• Recommended fluid is Automatic Transmission Fluid "Dexron"
type.

• Note that the fluid level will vary with fluid temperature by approximately 1 mm/5°C (0.04 in/9°F) due to changes in fluid volume.

Checking Fluid Level

1. Check the oil level exactly because it varies with oil temperature.

2. Maintain the fluid level so that the lower surface of the float is maintained between the "L" and "H" marks on the gauge rod, as shown in the illustration below. The fluid level should be checked when the engine is stopped and the fluid temperature is about 30°C (86°F).

3. If the fluid level is below the "L" line, add fluid up to the "H" line.
================================================================

3. Bleeding the system (1990 FSM page ST-7). It is important that you always bleed the PS system before bleeding the HICAS system. Frequently check and maintain proper PS fluid levels during any bleeding process. Fluid levels (NA, 1990 FSM page ST-7) (Twin turbo, 1990 FSM page ST-43).

Note: It is important that the PS system has been bled. The system needing to be bled can also have an effect on the HICAS system and can cause the HICAS indicator to come on. If the system needs bleeding it can cause intermittent or constant hard steering issues. Here is a simple process to bleed the PS system.

a. Start the engine and let it warm up to operating temperatures (140-176 degrees).

b. Insure you have a proper PS fluid level (using ATF Dexron Type fluid).

c. Place the front of the car on jack stands so that the front tires can clear the floor.

d. REV the engine to 1000-1500 RPMs and hold it there.

e. Turn the steering wheel very fast all the way to the right until it hits the stop limit. Hold it there for no more than 15 seconds. Watch your time on this. You do not want to exceed the amount of time as damage may occur to the PS system.

f. Turn the steering wheel very fast all the way to the left until it hits the stop limit. Hold it there for no more than 15 seconds. Again, watch your time on this. You do not want to exceed the amount of time as damage may occur to the PS system.

g. Repeat steps e and f at least ten more times to insure a good system bleeding.

Symptoms of incomplete air bleeding.

1. Bubbles in the PS reservoir.

2. A clicking noise in the PS pump.

3. A buzzing noise in the PS pump.

Note: Since most of the common problems we experience with the PS system are caused by something other than the bleeding of the HICAS system I am only going to recommend that you use a FSM for how to bleed the HICAS system (1990 FSM page ST-48) instead of going into it here.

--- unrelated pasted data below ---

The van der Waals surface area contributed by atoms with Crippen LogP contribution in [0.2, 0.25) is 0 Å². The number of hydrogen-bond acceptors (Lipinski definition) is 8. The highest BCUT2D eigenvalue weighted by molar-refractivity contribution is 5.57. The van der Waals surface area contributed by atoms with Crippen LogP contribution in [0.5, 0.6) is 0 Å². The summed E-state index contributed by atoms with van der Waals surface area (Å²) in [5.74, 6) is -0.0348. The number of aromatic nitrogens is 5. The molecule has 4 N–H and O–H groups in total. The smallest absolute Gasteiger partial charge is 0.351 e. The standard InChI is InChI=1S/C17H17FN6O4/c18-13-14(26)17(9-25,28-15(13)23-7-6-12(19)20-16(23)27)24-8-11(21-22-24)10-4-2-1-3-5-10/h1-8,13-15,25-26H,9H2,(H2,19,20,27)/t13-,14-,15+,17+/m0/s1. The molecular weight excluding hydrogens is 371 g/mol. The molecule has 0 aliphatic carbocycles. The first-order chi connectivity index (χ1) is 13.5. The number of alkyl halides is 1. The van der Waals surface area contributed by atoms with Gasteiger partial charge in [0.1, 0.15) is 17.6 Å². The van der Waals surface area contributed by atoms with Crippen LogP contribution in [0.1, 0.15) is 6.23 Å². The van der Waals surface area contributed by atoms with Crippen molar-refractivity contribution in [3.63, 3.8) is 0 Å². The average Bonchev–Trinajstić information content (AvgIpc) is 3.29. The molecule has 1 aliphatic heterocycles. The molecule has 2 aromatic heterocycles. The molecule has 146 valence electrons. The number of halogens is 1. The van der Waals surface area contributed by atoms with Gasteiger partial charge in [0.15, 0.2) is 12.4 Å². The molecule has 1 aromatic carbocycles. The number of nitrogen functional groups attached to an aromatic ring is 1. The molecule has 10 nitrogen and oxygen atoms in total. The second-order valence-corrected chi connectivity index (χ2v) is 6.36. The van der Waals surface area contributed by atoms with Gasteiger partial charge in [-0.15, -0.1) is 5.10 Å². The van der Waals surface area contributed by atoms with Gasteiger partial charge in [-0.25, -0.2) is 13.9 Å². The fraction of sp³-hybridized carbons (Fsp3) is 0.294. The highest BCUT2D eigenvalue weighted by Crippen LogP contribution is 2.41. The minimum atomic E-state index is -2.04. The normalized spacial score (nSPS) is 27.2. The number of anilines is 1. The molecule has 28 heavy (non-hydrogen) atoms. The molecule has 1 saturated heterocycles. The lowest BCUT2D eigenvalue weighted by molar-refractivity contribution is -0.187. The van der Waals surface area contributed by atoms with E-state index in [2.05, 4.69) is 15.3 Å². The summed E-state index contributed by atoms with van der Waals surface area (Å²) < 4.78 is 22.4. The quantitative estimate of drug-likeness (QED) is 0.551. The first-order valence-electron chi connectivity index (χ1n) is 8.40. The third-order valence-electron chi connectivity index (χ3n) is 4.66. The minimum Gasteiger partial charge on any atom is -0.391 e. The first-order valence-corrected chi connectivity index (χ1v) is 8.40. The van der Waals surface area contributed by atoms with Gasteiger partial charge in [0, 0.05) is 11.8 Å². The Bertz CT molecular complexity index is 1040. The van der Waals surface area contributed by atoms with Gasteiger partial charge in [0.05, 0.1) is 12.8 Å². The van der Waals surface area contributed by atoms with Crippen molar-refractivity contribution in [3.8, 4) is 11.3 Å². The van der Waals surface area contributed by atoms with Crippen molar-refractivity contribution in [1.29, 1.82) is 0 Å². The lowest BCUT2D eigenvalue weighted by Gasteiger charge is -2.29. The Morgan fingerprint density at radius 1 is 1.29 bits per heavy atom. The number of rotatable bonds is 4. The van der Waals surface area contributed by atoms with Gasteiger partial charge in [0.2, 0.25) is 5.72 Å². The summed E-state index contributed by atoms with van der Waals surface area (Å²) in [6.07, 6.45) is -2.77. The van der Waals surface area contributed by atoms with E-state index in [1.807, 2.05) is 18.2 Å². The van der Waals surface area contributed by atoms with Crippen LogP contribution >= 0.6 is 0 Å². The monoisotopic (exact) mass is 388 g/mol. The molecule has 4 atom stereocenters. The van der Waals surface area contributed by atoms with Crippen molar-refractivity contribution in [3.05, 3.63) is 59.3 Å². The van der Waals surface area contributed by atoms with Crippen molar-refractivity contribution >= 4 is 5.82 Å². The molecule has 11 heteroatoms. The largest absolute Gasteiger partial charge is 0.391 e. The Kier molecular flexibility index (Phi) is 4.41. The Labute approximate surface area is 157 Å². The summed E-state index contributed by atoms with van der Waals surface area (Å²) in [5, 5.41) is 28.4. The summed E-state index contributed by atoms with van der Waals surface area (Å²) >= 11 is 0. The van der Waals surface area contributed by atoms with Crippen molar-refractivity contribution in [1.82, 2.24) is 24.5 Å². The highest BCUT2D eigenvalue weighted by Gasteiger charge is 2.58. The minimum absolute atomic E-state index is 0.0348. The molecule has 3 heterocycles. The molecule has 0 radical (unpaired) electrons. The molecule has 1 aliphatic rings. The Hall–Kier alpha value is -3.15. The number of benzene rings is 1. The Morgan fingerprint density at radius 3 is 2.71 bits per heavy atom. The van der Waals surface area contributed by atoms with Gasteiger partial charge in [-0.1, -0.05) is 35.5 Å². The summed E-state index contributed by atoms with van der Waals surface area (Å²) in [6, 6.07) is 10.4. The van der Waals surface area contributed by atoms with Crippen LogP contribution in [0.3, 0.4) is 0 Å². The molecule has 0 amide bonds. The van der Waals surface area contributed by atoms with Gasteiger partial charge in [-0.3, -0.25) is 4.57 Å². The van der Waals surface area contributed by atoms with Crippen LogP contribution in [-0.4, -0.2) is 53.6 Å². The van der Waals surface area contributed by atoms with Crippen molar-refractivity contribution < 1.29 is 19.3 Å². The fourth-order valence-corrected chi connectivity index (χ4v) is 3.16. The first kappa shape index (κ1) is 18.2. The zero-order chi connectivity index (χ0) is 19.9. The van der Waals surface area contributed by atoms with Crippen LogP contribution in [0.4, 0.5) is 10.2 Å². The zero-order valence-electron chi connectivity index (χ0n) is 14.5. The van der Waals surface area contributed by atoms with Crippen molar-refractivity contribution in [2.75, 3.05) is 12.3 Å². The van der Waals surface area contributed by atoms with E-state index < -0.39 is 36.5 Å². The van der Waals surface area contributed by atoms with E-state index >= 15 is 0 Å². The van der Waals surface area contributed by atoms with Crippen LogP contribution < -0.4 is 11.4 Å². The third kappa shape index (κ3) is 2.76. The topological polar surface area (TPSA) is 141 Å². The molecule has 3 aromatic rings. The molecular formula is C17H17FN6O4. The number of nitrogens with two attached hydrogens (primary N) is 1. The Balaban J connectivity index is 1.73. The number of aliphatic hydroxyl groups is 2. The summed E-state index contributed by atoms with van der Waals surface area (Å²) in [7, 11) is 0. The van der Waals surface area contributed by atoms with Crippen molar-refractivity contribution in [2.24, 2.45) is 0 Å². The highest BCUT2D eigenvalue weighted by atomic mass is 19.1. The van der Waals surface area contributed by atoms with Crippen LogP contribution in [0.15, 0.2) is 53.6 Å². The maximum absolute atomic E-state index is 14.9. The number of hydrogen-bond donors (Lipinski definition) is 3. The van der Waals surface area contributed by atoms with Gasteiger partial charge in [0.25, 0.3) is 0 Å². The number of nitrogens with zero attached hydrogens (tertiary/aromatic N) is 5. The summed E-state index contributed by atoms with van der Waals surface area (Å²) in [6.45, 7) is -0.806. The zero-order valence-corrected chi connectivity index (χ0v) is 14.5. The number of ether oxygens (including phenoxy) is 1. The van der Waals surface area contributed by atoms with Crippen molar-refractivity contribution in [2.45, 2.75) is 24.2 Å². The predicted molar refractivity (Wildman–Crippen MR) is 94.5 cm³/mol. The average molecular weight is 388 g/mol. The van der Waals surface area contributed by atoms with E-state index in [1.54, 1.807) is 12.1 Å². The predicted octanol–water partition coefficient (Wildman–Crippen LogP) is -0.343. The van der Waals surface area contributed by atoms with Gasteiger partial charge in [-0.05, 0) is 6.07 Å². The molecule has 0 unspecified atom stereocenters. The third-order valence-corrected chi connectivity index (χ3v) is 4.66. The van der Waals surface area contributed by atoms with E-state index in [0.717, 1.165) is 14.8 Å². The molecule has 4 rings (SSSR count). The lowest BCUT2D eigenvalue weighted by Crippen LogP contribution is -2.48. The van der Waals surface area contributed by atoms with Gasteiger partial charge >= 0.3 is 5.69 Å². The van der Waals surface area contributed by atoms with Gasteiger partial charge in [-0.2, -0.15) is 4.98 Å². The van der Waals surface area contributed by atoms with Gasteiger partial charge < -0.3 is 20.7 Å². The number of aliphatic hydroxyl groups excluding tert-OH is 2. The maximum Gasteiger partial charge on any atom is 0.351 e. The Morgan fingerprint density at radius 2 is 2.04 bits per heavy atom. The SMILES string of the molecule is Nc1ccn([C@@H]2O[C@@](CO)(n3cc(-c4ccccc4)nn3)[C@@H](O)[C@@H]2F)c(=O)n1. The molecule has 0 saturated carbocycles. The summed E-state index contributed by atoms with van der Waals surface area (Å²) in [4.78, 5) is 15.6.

-Electrical issues that can cause PS problems.-

1. Check your power steering oil pressure switch. The FSM tells you to check the power steering oil pressure switch for 2-3 ohms of resistance between it's terminals when it is disconnected. What it doesn't tell you is that the switch is a normally open switch and that in order to see a resistance of 2-3 ohms it has to be closed. You must check the switch while the power steering system is together and while turning the steering wheel with the car running. The purpose of the switch is to tell the ECU when the power steering pressure has reached a certain point of pressure. When this happens the switch closes. The ECU detects that the switch is closed and raises the engine RPMs to allow the power steering pump to raise the PS oil pressure. This situation usually happens when the car is at a low idle or RPM.

2. Check the power steering solenoid (1990 FSM page ST-37, page ST-88). The power steering solenoid operation is dependant on vehicle speeds. The power steering solenoid reduces the amount of pressure that reaches the steering gear at higher road speeds. If the signal is lost or the solenoid is not working properly you may see a loss of road feel and/or increased steering sensitivity at highway speeds.

3. Check the steering wheel angle sensor (1990 FSM page and 1990 FSM page ST-57). If the sensor is bad or the sensor is loose it can cause erroneous signals to the PS system which will effect it's operation. These signals are sent to the HICAS/Power steering module.